ADAPT and DEFEND don't infer that an incident may have occurred; they know.
Most forms of detection fail to spot intruders because they’re looking for anomalous activity or contexts. Using Plurilock for authentication and credential compromise detection, incidents can be flagged immediately even when activity and contexts are not clearly anomalous.
Authentication vs. Detection
All of this is interesting because the best practices that we've all been hearing about for some time now—Zero Trust, Continuous Adaptive Risk and Trust Assessment (CARTA), and so on—are complicated by the fact that the first, most fundamental part of the trust equation often goes unanswered:
"Is this the wrong person for these credentials?"
Authentication is intended to address this question, but of course most of the kinds of credentials in use today can in principle be shared or used by anyone. We rely on the owner of the credentials to "protect" them from others' prying eyes, something that has proven to be nearly impossible in practice.
So users are first "authenticated" by being asked to provide a username, a password, and an OTP or hard token. Then, security teams proceed to try to "untrust" them after the fact by wading through fields full of haystacks in search of a telltale needle.
Behavioral-biometric technology resolves this messy disconnect by doing the obvious—merging authentication and detection using biometric data that's nearly impossible to steal or to reuse.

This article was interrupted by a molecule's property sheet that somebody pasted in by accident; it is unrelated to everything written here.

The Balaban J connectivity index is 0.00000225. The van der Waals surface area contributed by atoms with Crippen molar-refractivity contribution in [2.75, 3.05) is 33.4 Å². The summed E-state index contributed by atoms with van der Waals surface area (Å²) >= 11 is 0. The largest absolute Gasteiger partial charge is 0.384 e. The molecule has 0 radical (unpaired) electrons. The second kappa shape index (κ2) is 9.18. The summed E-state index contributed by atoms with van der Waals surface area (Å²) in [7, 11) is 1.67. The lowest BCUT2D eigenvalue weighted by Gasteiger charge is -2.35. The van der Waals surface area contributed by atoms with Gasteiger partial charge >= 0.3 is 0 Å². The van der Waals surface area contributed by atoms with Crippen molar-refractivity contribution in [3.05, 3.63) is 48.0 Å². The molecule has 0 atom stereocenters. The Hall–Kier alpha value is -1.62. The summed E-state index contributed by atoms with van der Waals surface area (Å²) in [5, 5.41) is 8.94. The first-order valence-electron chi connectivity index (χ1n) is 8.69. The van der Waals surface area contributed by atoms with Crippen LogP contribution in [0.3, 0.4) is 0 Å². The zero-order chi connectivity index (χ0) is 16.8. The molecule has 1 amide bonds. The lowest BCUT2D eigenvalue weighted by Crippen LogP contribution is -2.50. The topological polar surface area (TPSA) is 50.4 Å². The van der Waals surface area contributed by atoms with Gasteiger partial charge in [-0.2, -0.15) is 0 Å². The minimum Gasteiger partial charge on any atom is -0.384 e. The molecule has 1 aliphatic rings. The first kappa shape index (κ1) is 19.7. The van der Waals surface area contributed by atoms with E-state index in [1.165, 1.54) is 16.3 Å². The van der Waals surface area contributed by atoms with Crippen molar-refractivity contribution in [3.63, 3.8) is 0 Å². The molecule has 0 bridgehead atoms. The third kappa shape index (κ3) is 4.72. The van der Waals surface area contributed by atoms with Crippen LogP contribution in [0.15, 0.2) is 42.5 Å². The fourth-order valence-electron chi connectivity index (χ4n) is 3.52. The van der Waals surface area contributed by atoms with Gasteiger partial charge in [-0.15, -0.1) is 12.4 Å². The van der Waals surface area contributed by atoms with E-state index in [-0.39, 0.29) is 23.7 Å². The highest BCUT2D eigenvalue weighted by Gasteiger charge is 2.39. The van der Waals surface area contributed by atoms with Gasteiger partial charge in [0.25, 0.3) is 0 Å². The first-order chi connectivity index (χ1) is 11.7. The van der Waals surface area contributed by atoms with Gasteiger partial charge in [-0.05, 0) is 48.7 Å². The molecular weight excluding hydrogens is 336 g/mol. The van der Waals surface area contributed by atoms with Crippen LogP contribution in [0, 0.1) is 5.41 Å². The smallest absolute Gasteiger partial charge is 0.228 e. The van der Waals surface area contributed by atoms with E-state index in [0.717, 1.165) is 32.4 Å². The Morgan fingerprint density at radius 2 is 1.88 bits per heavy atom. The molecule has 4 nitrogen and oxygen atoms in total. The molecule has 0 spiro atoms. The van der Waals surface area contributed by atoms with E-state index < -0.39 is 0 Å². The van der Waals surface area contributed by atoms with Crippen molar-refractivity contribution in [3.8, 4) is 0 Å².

"Does the person at the console actually own this valid set of credentials? If so, they're authenticated. If not, an intrusion—and a compromised set of credentials—have been detected!"
Continuous and Enriched Data
Even better, because behavioral biometrics operates continuously in real time, behind whatever work the user is doing, this signal can reflect time frames, and be correlated with ongoing activity.
Not just an immediate signal that "these credentials are compromised," but also "they remain in use by a stranger right now, and here is what they are interactively doing."
Revisit the log data after the fact and you have "these credentials were in use by a stranger from 11:31 am through 11:52 am, on this particular console, and during this period they carried out the following interactive tasks…"
Pair the technology with a SIEM and the result is the kind of DFIR acceleration that results in near-real-time response and understanding—of a kind that brings initiatives like Zero Trust and CARTA much closer to reality.
Rethinking Traditional Models
All of this is why we tend to tell our customers to begin to think outside the box when it comes to Plurilock and their security stack.
Yes, Plurilock products provide invisible MFA at login and continuous authentication all day long during work sessions, all using behavioral biometrics.
But behavioral-biometric authentication also provides a real-time signal—with deep data enrichment and risk assessment potential—when a compromise occurs. ■